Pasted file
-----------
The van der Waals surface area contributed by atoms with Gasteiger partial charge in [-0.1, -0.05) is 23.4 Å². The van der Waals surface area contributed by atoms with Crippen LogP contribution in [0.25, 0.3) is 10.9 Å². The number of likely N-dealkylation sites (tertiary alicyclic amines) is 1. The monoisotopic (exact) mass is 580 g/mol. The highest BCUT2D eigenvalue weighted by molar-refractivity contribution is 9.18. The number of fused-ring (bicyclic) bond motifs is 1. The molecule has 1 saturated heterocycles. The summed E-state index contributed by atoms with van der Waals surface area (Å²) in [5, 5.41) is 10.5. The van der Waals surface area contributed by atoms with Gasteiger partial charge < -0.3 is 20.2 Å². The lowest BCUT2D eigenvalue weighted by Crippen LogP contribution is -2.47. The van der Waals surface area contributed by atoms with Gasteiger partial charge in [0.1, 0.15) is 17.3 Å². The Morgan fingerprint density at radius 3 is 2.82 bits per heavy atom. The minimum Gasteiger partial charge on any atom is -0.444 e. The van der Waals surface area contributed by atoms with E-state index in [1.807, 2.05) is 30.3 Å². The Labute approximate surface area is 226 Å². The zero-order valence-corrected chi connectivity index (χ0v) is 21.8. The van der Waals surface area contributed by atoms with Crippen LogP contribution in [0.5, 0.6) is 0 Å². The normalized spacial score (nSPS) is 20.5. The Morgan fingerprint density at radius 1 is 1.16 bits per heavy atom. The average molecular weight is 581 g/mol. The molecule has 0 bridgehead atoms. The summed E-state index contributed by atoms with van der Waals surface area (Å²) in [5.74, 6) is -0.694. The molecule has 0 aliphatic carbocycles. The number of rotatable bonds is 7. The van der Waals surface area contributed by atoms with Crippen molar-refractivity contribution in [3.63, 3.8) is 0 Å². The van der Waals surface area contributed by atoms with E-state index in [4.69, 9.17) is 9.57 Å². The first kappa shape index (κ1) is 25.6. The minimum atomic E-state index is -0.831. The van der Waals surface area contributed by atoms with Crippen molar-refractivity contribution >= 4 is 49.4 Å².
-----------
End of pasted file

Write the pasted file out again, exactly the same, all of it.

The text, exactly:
The van der Waals surface area contributed by atoms with Gasteiger partial charge in [-0.1, -0.05) is 23.4 Å². The van der Waals surface area contributed by atoms with Crippen LogP contribution in [0.25, 0.3) is 10.9 Å². The number of likely N-dealkylation sites (tertiary alicyclic amines) is 1. The monoisotopic (exact) mass is 580 g/mol. The highest BCUT2D eigenvalue weighted by molar-refractivity contribution is 9.18. The number of fused-ring (bicyclic) bond motifs is 1. The molecule has 1 saturated heterocycles. The summed E-state index contributed by atoms with van der Waals surface area (Å²) in [5, 5.41) is 10.5. The van der Waals surface area contributed by atoms with Gasteiger partial charge < -0.3 is 20.2 Å². The lowest BCUT2D eigenvalue weighted by Crippen LogP contribution is -2.47. The van der Waals surface area contributed by atoms with Gasteiger partial charge in [0.1, 0.15) is 17.3 Å². The Morgan fingerprint density at radius 3 is 2.82 bits per heavy atom. The minimum Gasteiger partial charge on any atom is -0.444 e. The van der Waals surface area contributed by atoms with E-state index in [1.807, 2.05) is 30.3 Å². The Labute approximate surface area is 226 Å². The zero-order valence-corrected chi connectivity index (χ0v) is 21.8. The van der Waals surface area contributed by atoms with Crippen LogP contribution in [0.5, 0.6) is 0 Å². The normalized spacial score (nSPS) is 20.5. The Morgan fingerprint density at radius 1 is 1.16 bits per heavy atom. The average molecular weight is 581 g/mol. The molecule has 0 bridgehead atoms. The summed E-state index contributed by atoms with van der Waals surface area (Å²) in [5.74, 6) is -0.694. The molecule has 0 aliphatic carbocycles. The number of rotatable bonds is 7. The van der Waals surface area contributed by atoms with Crippen molar-refractivity contribution in [3.63, 3.8) is 0 Å². The van der Waals surface area contributed by atoms with E-state index in [4.69, 9.17) is 9.57 Å². The first kappa shape index (κ1) is 25.6. The minimum atomic E-state index is -0.831. The van der Waals surface area contributed by atoms with Crippen molar-refractivity contribution >= 4 is 49.4 Å².